and Indian services were restricted immediately to only those
Federally-recognized Indian people resident on reservations.

Removal of the Bureau of Indian Affairs from the Department of Interior
[perennially dominated by the corporations] and its elevation to cabinet
status.  The B.I.A. is presently under very heavy fire from the tribes
and their advocates for massive mismanagement of Native trust funds and the
mishandling of other trust responsibilities.

Substantial Federal funds for Indian-controlled and  Indian-directed
programs -- in the areas of health, welfare and education, among others
-- on reservations, in non-reservation rural settings, and in urban areas.

The 1975 Indian Self-Determination Act involving Federal reservations is a
promising first step.

Substantial Federal funding for tribally-owned and tribally-controlled
development of natural resources and other economic programs.

Correction and reinterpretation of the 1988 Indian Gaming Act in such a
fashion as to allow tribes to operate their casinos without non-tribal -
- e.g., state -- interference.  As it stands, the Act  and a subsequent
1996 Supreme Court decision [Seminole], force tribes to reach agreements
with
states, thus undercutting Worcester v. Georgia [1832], the key [Cherokee
Nation] case blocking state jurisdiction over Indian tribes.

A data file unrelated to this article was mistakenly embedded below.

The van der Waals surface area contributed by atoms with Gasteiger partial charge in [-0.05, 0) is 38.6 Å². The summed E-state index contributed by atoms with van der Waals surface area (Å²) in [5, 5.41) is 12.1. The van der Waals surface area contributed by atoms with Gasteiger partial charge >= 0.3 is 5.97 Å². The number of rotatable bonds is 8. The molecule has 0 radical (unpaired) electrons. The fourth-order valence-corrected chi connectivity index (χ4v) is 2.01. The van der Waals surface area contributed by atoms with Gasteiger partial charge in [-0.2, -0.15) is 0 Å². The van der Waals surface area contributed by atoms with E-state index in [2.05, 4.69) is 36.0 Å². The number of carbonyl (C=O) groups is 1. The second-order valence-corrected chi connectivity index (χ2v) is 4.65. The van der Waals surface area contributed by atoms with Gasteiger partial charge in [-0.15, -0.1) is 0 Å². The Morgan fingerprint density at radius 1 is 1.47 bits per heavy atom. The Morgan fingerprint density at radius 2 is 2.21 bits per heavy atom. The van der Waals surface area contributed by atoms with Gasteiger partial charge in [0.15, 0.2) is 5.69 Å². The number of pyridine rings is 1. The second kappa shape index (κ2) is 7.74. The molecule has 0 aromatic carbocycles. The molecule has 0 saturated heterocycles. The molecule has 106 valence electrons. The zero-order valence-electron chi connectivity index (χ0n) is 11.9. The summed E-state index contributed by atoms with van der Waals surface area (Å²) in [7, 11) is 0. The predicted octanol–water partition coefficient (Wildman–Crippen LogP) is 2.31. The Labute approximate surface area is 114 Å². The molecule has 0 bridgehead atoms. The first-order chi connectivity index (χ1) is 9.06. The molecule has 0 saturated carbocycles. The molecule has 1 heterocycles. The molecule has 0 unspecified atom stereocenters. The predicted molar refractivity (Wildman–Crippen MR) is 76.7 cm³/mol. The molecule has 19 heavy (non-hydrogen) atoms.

Establishment of full tribal civil and criminal jurisdiction on Indian
lands.  Most of this is now held by the Federal government.

Cessation of Federal and state attacks on Native activists and immediate
freedom for persons such as Leonard Peltier.

Elimination of racism and cultural ethnocentrism wherever they may
exist.

These are critical issues for Native people in any setting but are
frequently -- and often brutally -- to the fore in police, employment,
housing, and education situations involving urban Indians.

None of these, and other necessary measures, will come into existence
easily.  The enemies of the Native American people are many indeed:  the
corporations, much of the national government regardless of
administration, state governments almost totally, and a plethora of Anglo
"back-lash" organizations.  These latter are  essentially racist groups
[mostly but
not exclusively in the West]  which seek to end the Federal obligation to
the Indian tribes and, as examples, prevent anything which would be, from an
Indian standpoint, relatively successful land-claims settlements -- as
welln as ending the protection of treaty-based Native hunting and fishing
rights.

And, in the final analysis, the basic goals of all of the enemies of the
Indian people are -- as always through the bloody, genocidal centuries -
- Native land, Native water, Native natural resources.

Like all humankind, Native Americans have resisted tyranny and
exploitation.